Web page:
What can I do to get unemployment or money from my previous employer if I was fired for giving a notice?

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What can I do to get unemployment or money from my previous employer if I was fired for giving a notice?

My previous employer, Stansell Dentistry, fired me for giving her a 2 week notice. I had previously spoken to her a month or so before informing her I was interested in possibly doing something different with my career and I informed her that I had my phlebotomy certification. When I was offered a new job, I immediately let her know and offered to work out 2 weeks to give her time to replace me so that I could train someone, as I had been there for over 2 years. She fired me for it instead. I filed a claim with the labor board and they have done nothing. I then filed unemployment, she appealed, we had a court hearing via phone, and it was ruled in favor of me yet I will somehow not be getting any unemployment money, even though I was out of work and had no pay for 2 weeks since I told my new job my start date would be 2 weeks later so that I could work out a notice for my previous employer. She also will not pay me my vacation pay I earned, and she is slandering my name to other people and businesses so that I will not be hired elsewhere. I want to take some kind of legal action against her, however I am not sure where to start.

Asked on November 1, 2016 under Employment Labor Law, North Carolina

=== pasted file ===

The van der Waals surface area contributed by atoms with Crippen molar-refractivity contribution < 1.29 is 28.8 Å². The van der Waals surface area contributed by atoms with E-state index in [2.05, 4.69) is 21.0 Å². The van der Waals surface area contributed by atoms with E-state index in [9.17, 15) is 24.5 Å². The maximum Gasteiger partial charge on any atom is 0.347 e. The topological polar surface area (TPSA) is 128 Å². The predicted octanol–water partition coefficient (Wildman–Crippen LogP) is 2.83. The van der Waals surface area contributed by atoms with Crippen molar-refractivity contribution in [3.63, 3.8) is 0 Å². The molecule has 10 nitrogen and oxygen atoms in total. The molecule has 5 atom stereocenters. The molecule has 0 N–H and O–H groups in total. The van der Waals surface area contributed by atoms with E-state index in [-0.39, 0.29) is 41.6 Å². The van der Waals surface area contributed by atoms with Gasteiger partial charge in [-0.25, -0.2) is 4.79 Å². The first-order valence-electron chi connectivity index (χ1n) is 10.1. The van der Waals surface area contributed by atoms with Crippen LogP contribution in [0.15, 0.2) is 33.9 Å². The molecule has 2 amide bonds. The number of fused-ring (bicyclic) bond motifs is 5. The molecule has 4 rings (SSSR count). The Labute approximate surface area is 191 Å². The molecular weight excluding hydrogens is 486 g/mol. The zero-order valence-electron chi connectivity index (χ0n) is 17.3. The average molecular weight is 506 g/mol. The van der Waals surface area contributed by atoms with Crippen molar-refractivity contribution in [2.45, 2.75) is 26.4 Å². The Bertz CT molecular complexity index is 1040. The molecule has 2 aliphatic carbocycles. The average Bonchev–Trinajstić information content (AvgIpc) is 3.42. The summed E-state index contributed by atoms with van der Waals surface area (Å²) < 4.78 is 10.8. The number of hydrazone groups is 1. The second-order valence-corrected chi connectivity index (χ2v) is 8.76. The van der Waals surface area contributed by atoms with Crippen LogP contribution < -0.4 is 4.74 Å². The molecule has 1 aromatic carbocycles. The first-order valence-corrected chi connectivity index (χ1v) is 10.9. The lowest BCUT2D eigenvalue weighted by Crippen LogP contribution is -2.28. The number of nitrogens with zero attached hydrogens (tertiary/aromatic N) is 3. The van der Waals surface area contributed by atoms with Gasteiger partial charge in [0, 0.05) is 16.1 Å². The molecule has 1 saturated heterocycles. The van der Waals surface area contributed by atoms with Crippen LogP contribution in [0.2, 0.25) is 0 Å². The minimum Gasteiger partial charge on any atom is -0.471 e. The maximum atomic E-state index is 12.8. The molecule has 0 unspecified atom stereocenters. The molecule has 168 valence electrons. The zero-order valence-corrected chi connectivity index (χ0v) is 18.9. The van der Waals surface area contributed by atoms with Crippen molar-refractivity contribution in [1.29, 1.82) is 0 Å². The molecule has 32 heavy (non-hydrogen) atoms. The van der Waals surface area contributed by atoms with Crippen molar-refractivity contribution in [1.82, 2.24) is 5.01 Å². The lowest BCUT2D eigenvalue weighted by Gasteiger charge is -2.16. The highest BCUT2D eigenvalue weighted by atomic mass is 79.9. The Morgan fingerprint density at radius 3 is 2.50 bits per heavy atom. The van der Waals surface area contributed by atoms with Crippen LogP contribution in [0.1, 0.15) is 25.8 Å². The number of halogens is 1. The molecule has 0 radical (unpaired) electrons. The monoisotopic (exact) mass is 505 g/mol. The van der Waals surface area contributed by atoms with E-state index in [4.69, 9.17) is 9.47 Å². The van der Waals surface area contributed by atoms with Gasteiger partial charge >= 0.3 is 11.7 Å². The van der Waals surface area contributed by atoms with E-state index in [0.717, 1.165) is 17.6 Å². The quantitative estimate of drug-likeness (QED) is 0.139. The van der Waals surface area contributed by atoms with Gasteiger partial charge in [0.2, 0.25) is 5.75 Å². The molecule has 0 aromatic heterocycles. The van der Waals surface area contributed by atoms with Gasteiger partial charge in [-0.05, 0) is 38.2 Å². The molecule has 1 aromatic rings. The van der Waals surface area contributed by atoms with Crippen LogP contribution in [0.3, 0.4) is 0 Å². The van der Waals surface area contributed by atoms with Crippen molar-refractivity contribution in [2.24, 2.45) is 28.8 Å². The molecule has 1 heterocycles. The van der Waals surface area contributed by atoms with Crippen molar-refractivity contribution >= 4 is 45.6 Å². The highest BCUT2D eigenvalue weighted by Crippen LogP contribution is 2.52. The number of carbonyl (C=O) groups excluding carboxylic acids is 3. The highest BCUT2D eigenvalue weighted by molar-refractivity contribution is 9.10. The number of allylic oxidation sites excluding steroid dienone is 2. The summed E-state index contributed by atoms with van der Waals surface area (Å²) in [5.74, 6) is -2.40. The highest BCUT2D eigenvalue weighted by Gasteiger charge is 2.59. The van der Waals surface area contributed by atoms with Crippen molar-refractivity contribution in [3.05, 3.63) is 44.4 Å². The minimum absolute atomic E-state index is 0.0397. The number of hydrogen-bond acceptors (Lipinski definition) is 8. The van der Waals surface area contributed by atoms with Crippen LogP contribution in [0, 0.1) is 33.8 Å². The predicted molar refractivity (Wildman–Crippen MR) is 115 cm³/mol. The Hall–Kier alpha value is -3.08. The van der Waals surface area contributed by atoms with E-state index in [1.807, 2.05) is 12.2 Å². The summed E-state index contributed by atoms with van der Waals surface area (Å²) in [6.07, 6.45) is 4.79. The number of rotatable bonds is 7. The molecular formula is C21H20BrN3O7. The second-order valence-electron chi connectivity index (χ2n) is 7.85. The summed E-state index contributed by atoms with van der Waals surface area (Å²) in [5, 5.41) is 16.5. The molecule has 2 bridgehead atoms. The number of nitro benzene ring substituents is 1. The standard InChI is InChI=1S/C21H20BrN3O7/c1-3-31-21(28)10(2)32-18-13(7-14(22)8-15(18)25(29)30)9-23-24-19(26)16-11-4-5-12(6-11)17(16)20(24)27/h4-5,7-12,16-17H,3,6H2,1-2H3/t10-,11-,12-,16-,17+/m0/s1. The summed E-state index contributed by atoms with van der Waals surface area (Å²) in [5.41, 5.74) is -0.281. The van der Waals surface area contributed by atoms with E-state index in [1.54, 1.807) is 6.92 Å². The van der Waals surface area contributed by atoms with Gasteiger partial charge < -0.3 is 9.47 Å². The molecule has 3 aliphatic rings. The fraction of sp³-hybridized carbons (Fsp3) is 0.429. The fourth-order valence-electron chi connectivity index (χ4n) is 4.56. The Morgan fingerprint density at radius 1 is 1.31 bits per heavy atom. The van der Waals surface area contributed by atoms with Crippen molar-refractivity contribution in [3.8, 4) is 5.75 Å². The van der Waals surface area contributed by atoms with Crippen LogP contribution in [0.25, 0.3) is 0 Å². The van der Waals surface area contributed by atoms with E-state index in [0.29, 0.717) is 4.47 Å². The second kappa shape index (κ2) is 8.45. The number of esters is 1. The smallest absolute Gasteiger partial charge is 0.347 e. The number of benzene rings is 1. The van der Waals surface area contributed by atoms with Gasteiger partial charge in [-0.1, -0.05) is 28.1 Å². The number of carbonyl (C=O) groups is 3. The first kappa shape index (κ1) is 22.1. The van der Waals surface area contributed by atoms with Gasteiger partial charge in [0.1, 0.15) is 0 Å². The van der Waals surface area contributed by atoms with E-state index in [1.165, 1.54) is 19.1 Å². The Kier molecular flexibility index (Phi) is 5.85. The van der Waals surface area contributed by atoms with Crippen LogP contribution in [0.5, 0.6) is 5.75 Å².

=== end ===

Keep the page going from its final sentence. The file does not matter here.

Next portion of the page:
Answers:

SJZ, Member, New York Bar / FreeAdvice Contributing Attorney

Answered 4 years ago | Contributor

1) An employer is not required to honor notice, but can treat your resignation as effective immediately; having given your resignation, you should not actually be eligible for unemployment, which may be why you are not receiving it.
2) In your state, your employer does not have to pay out unused vacation on termination of employment unless they actually had a voluntarily adopted policy of doing so--if they had such a policy, they have to pay you as per that policy, but it would be legal if they did not have any policy of paying vacation on termination.
3) Defamation is the making of untrue factual statements which damage your reputation. If she is telling people untrue negative facts about you, such as that you stole from your employer when you did not, that is defamation and you could sue her. (Speak to a personal injury attorney about doing this; the same lawyers who handle car accidents and slip and falls generally handle defamation cases.)
But true facts, even if they hurt you, are not defamation; and opinions, even if negative or unfair, are not defamation either, so she could say "John/Jane Doe was a bad employee" or "I don't think you should hire John/Jane Doe," since those are opinions. Again, only untrue facts which harm your reputation might be defamation which you could sue over.


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